Recently a student, “James”, asked if it was possible to him to work in the computer field, even if he doesn’t like math and says he is not good at it.

The short answer: yes. The longer answer? Yes and no.

There is a huge opportunity for development of all kinds of software and hardware that doesn’t require mathematics, per se. Fields like software/app design and UX (user experience) quality assurance require understanding of the language involved and how the software interacts with the overall hardware, but not deep mathematics.

So James can certainly make a good career working with computers without knowing his epsilons and deltas.

But will math be useful?

Some areas – like some of the formulas we memorize in calculus class – will not be useful. But others, like discrete mathematics – will prove very useful to James: they will teach him concrete concepts he can use in his work, and also help him develop an analytical mind that will come in handy.

Consider this: if James wants to analyze a program he or his team writes, and see if he can improve it in any way – ie: change the structure of the program so that it runs more efficiently – that’s essentially a math question, what is called “algorithms”: James can examine the program and find parts that are redundant or can be done in a better way, then revise the program.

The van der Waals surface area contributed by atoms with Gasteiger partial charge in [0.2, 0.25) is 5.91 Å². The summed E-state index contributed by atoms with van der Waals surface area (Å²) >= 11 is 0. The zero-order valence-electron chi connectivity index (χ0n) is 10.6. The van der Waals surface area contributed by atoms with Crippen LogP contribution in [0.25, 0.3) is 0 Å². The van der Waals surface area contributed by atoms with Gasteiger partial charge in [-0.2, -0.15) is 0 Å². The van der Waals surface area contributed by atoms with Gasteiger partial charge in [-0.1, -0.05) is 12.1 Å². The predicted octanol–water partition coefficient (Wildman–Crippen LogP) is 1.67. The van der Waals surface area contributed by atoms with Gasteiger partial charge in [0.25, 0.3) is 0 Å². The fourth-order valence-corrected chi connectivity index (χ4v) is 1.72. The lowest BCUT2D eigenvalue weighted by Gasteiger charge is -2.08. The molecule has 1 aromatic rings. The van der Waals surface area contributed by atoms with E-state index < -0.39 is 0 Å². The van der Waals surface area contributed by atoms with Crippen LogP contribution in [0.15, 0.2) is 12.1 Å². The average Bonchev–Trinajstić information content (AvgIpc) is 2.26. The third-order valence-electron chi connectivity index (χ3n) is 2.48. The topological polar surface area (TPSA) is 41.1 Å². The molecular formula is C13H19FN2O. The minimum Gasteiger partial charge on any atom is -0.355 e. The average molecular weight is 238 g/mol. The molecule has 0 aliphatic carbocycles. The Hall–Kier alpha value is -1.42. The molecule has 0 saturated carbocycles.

He doesn’t have to be thinking strictly in terms of mathematics, though, to do this: the type of thinking he is doing, about the structures inside the program and how they relate to each other, is very much like what some mathematicians do. So good programming, at least in many types of programming, is very similar to mathematical thinking, and the kind of thinking used in problems in discrete mathematics classes.

The only area he could go into with computers that truly requires a deep understanding of a wide variety of mathematics would be theoretical computer science – like what university computer scientists work in. The work they do is math-intensive, and requires understanding of calculus, analysis, which is like a more formalized version of calculus, logic, statistics, and linear algebra.

Then again, theoretical computer science is probably not what interests James to begin with. If he wants to work with computers and use them to solve cool real-world problems, he’ll probably do fine even if he gets a C in calculus.